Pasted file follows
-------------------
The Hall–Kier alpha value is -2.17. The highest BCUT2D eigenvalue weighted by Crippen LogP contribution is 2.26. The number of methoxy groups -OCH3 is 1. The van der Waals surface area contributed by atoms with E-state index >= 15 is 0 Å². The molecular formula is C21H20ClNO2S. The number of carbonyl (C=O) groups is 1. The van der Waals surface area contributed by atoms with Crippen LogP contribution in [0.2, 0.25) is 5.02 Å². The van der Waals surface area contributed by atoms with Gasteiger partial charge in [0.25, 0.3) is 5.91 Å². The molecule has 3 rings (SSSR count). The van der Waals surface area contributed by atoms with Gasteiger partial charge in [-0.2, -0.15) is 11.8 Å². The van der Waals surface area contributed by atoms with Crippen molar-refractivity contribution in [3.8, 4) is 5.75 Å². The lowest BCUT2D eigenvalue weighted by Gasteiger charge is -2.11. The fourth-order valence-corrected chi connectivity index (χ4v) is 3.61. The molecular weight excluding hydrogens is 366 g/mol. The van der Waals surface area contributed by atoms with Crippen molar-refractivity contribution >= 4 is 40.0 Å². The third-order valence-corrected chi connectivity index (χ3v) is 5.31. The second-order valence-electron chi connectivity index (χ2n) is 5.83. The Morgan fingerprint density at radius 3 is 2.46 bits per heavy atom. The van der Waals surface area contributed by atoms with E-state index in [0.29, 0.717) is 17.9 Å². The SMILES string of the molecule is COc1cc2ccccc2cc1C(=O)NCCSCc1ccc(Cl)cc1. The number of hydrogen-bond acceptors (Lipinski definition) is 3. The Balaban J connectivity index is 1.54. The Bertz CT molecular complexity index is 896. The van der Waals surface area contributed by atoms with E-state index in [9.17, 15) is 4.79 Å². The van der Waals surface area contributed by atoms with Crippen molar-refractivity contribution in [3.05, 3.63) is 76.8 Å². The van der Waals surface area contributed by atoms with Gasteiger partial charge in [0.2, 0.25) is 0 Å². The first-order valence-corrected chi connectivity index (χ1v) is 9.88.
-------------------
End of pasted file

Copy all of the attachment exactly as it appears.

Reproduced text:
The Hall–Kier alpha value is -2.17. The highest BCUT2D eigenvalue weighted by Crippen LogP contribution is 2.26. The number of methoxy groups -OCH3 is 1. The van der Waals surface area contributed by atoms with E-state index >= 15 is 0 Å². The molecular formula is C21H20ClNO2S. The number of carbonyl (C=O) groups is 1. The van der Waals surface area contributed by atoms with Crippen LogP contribution in [0.2, 0.25) is 5.02 Å². The van der Waals surface area contributed by atoms with Gasteiger partial charge in [0.25, 0.3) is 5.91 Å². The molecule has 3 rings (SSSR count). The van der Waals surface area contributed by atoms with Gasteiger partial charge in [-0.2, -0.15) is 11.8 Å². The van der Waals surface area contributed by atoms with Crippen molar-refractivity contribution in [3.8, 4) is 5.75 Å². The lowest BCUT2D eigenvalue weighted by Gasteiger charge is -2.11. The fourth-order valence-corrected chi connectivity index (χ4v) is 3.61. The molecular weight excluding hydrogens is 366 g/mol. The van der Waals surface area contributed by atoms with Crippen molar-refractivity contribution >= 4 is 40.0 Å². The third-order valence-corrected chi connectivity index (χ3v) is 5.31. The second-order valence-electron chi connectivity index (χ2n) is 5.83. The Morgan fingerprint density at radius 3 is 2.46 bits per heavy atom. The van der Waals surface area contributed by atoms with E-state index in [0.29, 0.717) is 17.9 Å². The SMILES string of the molecule is COc1cc2ccccc2cc1C(=O)NCCSCc1ccc(Cl)cc1. The number of hydrogen-bond acceptors (Lipinski definition) is 3. The Balaban J connectivity index is 1.54. The Bertz CT molecular complexity index is 896. The van der Waals surface area contributed by atoms with E-state index in [9.17, 15) is 4.79 Å². The van der Waals surface area contributed by atoms with Crippen molar-refractivity contribution in [3.05, 3.63) is 76.8 Å². The van der Waals surface area contributed by atoms with Gasteiger partial charge in [0.2, 0.25) is 0 Å². The first-order valence-corrected chi connectivity index (χ1v) is 9.88.